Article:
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Image sensor

An image sensor is a device that converts a visual image to an electric signal. It is used mostly used in digital cameras and other imaging devices. It is a set of charge-coupled devices (CCD) or CMOS sensors such as active-pixel sensors.

There are several main types of color image sensors, differing by the means of the color separation mechanism:

  • Bayer sensor, low-cost and most common, using a Bayer filter that passes red, green, or blue light to selected sensels, or pixels, forming interlaced grids sensitive to red, green, and blue. The image is then interpolated using a demosaicing algorithm.
  • Foveon X3 sensor, using an array of layered sensors where every pixel contains three stacked sensors sensitive to the individual colors.
  • 3CCD, using three discrete image sensors, with the color separation done by a dichroic prism. Considered the best quality, and generally more expensive than single-CCD sensors.



Today, most digital still cameras use either a CCD images sensor or a CMOS sensor. Both types of sensor accomplish the same task of capturing light and converting it into electrical signals.

A CCD is an analog device. When light strikes the chip it is held as a small electrical charge in each photo sensor. The charges are converted to voltage one pixel at a time as they are read from the chip. Additional circuitry in the camera converts the voltage into digital information.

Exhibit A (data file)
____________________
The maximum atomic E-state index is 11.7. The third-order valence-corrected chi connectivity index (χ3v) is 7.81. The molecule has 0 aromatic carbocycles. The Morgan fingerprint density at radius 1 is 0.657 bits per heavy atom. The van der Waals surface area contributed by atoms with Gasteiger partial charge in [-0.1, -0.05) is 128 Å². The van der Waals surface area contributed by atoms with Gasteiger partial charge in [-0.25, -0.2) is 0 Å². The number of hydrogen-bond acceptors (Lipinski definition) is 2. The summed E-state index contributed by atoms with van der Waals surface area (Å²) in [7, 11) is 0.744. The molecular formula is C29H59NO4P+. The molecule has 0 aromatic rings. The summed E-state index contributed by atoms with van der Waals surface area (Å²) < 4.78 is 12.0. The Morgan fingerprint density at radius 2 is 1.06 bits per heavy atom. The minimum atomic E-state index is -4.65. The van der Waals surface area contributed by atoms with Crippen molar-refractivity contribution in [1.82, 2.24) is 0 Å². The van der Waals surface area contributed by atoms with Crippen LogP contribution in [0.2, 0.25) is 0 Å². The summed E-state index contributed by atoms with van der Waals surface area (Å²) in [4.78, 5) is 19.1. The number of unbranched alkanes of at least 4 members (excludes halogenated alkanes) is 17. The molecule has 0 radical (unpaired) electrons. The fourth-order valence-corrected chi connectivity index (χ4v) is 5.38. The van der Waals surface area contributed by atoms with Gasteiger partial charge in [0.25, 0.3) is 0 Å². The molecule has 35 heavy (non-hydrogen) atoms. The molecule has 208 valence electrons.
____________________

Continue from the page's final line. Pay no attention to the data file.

A CMOS chip is a type of active pixel sensor made using the CMOS semiconductor process. Extra circuitry next to each photo sensor converts the light energy to a voltage. Additional circuitry on the chip converts the voltage to digital data.

Neither technology has a clear advantage in image quality. CMOS can potentially be implemented with fewer components, use less power and provide data faster than CCDs. CCD is a more mature technology and is in most respects the equal of CMOS.[1] [2]


There are a many parameters that can be used to evaluate the performance of an image sensor, including its dynamic range, its signal-to-noise ratio, its low-light sensitivity, etc. For a detailed guide to digital sensor performance, see Roger Clark's article.

Specialty sensors

Special sensors are used for various applications. The most important are the sensors for thermal imaging, creation of multi-spectral images, gamma cameras, sensor arrays for x-rays, IR Rays Infrared Rays and other highly sensitive arrays for astronomy.

See also


  1. ^ [1] CCD Vs CMOS from Photonics Spectra 2001
  2. ^ [2] Sensors By Vincent Bockaert

Leading Suppliers of Image Sensors

  • OmniVision Technologies, Inc.
  • Panavision SVI
  • TOSHIBA Semiconductor Company - Click "Products/Imaging Solutions"
  • STMicroelectronics Imaging Division
  • Micron Technology, IncCMOS Image Sensors
  • Galaxy Core, Inc CMOS Image Sensors
This article is licensed under the GNU Free Documentation License. It uses material from the Wikipedia article "Image_sensor". A list of authors is available in Wikipedia.
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